Radiotherapy can be used for the following purposes:
Many types of cancer can be cured by radiotherapy or radiotherapy combined with surgery and/or chemotherapy; when used before other treatments, it aims to reduce the size of the tumour, and when it is used after other therapies, the purpose is to stop the growth of residual tumour cells.
Curative radiotherapy can be:
- Definitive in case on inoperable tumours, important medical contraindications, or when it represents the most efficient method to eliminate tumours
- Adjuvant or postoperative irradiation following surgery only when there is a risk that the tumour will reoccur in the same area;
- Preoperative aims to reduce the primary tumour, when the tumour cannot be operated in the initial phase
Definitive radiotherapy, as the only method of treatment, is used, for example, in certain stages of the Hodgkin disease, in some non-Hodgkin lymphomas, cancers of the central nervous system, and certain types of cutaneous cancers, certain carcinomas of the head and neck, initial stages of prostate carcinoma, gynaecological tumours.
Alleviation of symptoms; sometimes, the cure of cancer is not possible, but the alleviation of symptoms makes the patient's life more comfortable.
Palliative radiotherapy treats specific problems caused by cancer, such as pain or bleeding. The reduction of tumour size implicitly leads to the decrease of pressure exerted by the tumour on the neighbouring organs (for example, brain or bone marrow).
How is Radiotherapy administered ?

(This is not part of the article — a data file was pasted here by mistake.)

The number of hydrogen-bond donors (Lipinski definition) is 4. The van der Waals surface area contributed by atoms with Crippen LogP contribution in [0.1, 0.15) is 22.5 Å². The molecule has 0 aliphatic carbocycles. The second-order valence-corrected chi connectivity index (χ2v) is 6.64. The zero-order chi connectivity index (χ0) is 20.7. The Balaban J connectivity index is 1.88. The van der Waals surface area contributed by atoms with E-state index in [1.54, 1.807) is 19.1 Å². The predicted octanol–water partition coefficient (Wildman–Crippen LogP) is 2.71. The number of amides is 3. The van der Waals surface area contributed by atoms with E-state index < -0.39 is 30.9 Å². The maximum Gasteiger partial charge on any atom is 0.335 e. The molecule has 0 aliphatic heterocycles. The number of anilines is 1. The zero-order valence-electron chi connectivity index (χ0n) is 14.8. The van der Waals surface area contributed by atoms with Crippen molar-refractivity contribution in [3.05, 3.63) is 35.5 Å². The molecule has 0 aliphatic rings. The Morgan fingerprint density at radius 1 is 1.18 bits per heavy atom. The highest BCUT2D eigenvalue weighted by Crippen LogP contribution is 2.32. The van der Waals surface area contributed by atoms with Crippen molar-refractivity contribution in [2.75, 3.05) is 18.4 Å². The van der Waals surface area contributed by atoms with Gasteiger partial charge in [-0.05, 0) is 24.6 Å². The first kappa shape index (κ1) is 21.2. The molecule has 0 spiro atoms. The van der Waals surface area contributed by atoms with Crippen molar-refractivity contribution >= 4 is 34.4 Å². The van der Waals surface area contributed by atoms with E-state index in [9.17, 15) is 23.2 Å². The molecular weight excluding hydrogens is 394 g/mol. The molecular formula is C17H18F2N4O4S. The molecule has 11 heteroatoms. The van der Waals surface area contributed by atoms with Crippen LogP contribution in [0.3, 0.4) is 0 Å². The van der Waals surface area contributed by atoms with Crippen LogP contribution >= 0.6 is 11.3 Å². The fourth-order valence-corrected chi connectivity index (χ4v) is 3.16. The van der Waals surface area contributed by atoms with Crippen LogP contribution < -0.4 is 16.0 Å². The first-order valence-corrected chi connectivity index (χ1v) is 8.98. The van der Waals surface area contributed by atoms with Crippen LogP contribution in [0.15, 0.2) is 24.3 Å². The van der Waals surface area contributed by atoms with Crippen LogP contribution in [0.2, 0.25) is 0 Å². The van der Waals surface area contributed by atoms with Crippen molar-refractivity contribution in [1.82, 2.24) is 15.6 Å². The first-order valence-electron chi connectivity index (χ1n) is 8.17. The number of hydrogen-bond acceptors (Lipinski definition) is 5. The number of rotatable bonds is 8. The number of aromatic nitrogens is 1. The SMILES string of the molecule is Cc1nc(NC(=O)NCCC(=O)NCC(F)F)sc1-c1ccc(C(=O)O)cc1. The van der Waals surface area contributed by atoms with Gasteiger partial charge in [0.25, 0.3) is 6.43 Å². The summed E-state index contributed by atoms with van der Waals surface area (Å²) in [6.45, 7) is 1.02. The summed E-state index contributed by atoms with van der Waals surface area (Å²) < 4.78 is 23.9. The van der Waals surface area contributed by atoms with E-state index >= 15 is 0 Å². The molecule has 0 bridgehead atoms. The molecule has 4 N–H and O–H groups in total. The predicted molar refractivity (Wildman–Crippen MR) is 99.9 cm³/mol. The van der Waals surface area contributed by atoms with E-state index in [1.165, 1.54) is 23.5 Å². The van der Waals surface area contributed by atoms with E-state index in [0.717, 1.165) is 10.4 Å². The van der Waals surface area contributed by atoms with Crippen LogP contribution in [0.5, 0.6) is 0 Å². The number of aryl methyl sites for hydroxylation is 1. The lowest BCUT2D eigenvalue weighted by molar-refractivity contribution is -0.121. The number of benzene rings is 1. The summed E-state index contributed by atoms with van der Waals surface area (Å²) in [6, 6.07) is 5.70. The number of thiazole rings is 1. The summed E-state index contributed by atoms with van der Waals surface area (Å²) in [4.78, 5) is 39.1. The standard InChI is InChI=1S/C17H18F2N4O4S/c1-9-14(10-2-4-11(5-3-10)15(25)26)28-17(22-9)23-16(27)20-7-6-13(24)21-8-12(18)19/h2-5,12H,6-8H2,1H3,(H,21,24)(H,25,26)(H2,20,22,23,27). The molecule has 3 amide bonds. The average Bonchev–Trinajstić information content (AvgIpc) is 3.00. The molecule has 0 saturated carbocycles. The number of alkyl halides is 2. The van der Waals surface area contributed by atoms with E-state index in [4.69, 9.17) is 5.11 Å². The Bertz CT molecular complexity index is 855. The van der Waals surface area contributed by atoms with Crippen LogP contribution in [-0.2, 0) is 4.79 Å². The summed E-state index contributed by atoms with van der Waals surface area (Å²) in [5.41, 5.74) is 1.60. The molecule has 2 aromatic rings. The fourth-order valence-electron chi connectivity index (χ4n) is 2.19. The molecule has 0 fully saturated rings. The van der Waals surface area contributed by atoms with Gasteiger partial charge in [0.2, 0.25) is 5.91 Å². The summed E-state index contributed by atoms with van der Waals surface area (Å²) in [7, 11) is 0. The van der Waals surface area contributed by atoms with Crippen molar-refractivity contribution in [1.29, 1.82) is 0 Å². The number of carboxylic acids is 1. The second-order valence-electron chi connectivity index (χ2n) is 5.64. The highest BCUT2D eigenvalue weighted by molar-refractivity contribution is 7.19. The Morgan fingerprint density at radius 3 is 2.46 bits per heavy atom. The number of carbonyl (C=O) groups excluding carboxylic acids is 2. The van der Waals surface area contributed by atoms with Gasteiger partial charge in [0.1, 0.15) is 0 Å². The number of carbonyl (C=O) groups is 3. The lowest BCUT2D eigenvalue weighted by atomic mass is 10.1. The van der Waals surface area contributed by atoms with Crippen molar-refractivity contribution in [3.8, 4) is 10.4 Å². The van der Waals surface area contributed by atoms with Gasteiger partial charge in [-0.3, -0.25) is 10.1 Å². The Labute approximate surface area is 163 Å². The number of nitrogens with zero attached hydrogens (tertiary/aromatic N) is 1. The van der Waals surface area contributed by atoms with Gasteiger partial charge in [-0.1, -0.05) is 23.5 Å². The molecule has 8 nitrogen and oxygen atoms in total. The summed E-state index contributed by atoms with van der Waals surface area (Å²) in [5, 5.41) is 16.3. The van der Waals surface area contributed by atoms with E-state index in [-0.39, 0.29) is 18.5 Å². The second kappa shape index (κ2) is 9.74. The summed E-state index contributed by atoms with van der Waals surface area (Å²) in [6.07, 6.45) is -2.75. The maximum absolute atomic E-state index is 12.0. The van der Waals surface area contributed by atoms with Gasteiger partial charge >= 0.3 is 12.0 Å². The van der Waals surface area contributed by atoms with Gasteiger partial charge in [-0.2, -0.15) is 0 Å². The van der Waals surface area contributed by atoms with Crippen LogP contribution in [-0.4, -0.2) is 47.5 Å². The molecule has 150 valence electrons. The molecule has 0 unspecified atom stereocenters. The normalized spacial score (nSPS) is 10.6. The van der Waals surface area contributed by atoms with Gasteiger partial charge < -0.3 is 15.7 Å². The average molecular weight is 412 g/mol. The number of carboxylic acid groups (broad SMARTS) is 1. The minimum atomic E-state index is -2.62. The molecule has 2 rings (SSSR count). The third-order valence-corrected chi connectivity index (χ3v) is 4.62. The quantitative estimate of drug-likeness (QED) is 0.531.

Radiotherapy can be administered from the outside of the body (external) or from the inside (internal, brachytherapy/interstitial therapy); the patient can receive a single type of radiotherapy, or a combination of both types.
How does Radiotherapy work ?
Radiotherapy is targeted on the area with the malignant tumour. Radiations affect all tissues in the treatment area, but the maximum effect is exerted on the cells that divide rapidly and actively, such as tumour cells.
If the radiation beam also damages healthy cells, the patient experiences side effects depending on the radiosensitivity of the tissue; for example, tegument cells are more radiosensitive than hepatic cells, therefore they are more likely to suffer damage caused by radiotherapy. The patient does not experience any discomfort during radiotherapy.
How do we know whether the treatment is efficient?
The patient will undergo medical tests and examination throughout the treatment. These tests help the doctor determine whether radiotherapy is efficient. The effects of the treatment are not always immediate - several weeks may be needed after completion of treatment for the assessment of the effect of radiotherapy.
- if the tumour has disappeared, several years may be required before the patient is deemed cured, because cancer can relapse in the same area or in a different one;
- if the tumour was not reduced or it has become metastatic, the patient can receive other treatment for curative, respectively palliative purposes; if radiotherapy is performed for palliative purposes, the alleviation of symptoms reflects the efficiency of treatment.
What professionals are in the treatment team ?
The treatment team includes:
View TrueBeam info
- the radiotherapist physician - is the doctor that determines and coordinates the treatment plan; they assess and treat side effects;
- medical nurse - supports and assists the patient throughout the treatment;
- physicist - ensures that the equipment provides the prescribed dose for each therapy regimen and that the equipment functions accordingly;
- dietician/nutritionist - recommends the best dietary plan throughout therapy and recovery;
- physiotherapist and occupational therapist - helps the patient resume their normal, daily activities;
- psychologist - helps the patient cope with the emotional aftermath of cancer and its treatment.
Neolife Bucharest - Radiotherapy Medical Team
Dr. Stoleru Liviu Sorin
Dr. Vlad Stefanel
Dr. Bancila Ana Teodora
Dr. Constantinescu Amalia
Dr. Radu Bogdan
Dr. Georgel Godja
Dr. Tiberiu Buta
Dr. Paul Sinkovicz